India’s Distorted History Being Taught In Schools

The present NCERT textbook for high school students focuses two of the five chapters on medieval Indian history to the Mughals alone

History
The Mughal Empire is given unparalleled significance in middle school history textbooks. Pixabay

BY- JAYA CHOUDHARY

Mughals and Mughal history are largely discussed in Indian history textbooks, whether CBSE or State Board. As a result, practically every youngster understands everything there is to know about Mughal monarchs, whereas their knowledge of regional kings and kingdoms is very limited, owing to the fact that these subjects have always been shadowed in the textbooks. Either heroic revolutionaries such as Bhagat Singh are degraded by being referred to as “terrorists,” or a falsified history is taught. Many individuals have pointed out that our schools’ histories are highly skewed toward Mughal and British history.

The majority of the 154 pages of the seventh-grade history textbook were devoted to information on Mughals and other Muslim kings who had invaded Hindustan, whereas the history of Chhatrapati Shivaji Maharaj, who fought the foreign Mughal aggressors and established Hindu state, was concluded in only four lines. When contrasted to its counterparts in the South and East, the Mughal Empire is given unparalleled significance in middle school history textbooks.

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The culture is not only in middle school. In fact, the present NCERT textbook for high school students focuses two of the five chapters on medieval Indian history to the Mughals alone. The covering of post-independence history is likewise limited. It is mostly restricted to political history. Our achievements in science, engineering, space research, and medicine also have no place in our history texts.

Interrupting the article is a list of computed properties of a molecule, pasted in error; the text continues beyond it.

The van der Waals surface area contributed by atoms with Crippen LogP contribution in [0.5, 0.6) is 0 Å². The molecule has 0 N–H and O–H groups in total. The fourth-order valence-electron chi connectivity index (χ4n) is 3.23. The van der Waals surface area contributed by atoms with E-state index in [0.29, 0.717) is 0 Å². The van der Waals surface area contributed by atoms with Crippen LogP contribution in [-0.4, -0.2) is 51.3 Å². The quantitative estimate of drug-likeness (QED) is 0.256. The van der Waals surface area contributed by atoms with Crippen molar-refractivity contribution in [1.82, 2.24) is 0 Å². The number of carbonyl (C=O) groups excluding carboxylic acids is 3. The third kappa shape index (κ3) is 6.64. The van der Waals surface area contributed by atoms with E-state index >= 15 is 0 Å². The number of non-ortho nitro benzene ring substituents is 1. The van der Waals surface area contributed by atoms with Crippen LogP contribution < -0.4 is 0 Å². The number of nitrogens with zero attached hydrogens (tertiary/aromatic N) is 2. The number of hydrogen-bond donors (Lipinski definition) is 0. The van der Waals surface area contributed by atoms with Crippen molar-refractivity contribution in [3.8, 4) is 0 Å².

Earlier this year, a controversy erupted after a photo from the National Council of Educational Research and Training (NCERT) history textbook went viral on social media, claiming that Mughal emperor Aurangzeb donated money to repair Hindu temples. According to the NCERT textbook, Aurangzeb and Shah Jahan built temples. The temples were destroyed during the conflict, according to page 234 of the 12th history book Indian History part-two. Shah Jahan and Aurangzeb later made gifts to rebuild these temples.

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The dissatisfaction grew to such proportions that images of individuals burning textbooks became viral on the internet.

 

Following that, an RTI was filed demanding documentation supporting the claim made in the textbook, as well as the source of the assertion published in the textbook. According to a widely publicized RTI answer on Twitter, NCERT stated that it has no proof to indicate that Mughal kings repaired temples destroyed in conflicts, despite the fact that it asserts the same in its history textbook.

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The NCERT is actively rewriting textbooks and expects to complete the process by 2024. Some committee members urged that it be pushed back to 2022 instead. One participant suggested that the Education Ministry look at how to adjust higher education curricula to correspond with changes in school textbooks.

It is unarguable that the legacy of the Mughal Empire deserves a special place in our history. The point is not that they should not be taught. The point is that it should not be the sole element taught at the expense of others. They must be taught in proportion to their importance in our archives. Neither more nor less. Our history books must cover the country’s history from all locations and eras. By omitting vital topics, these textbooks are keeping the future generation in great darkness. If these books are not appropriately revised, children will leave school with a very limited and skewed understanding of India. In the future, the limited knowledge of youth on the contribution of our great will come as no surprise.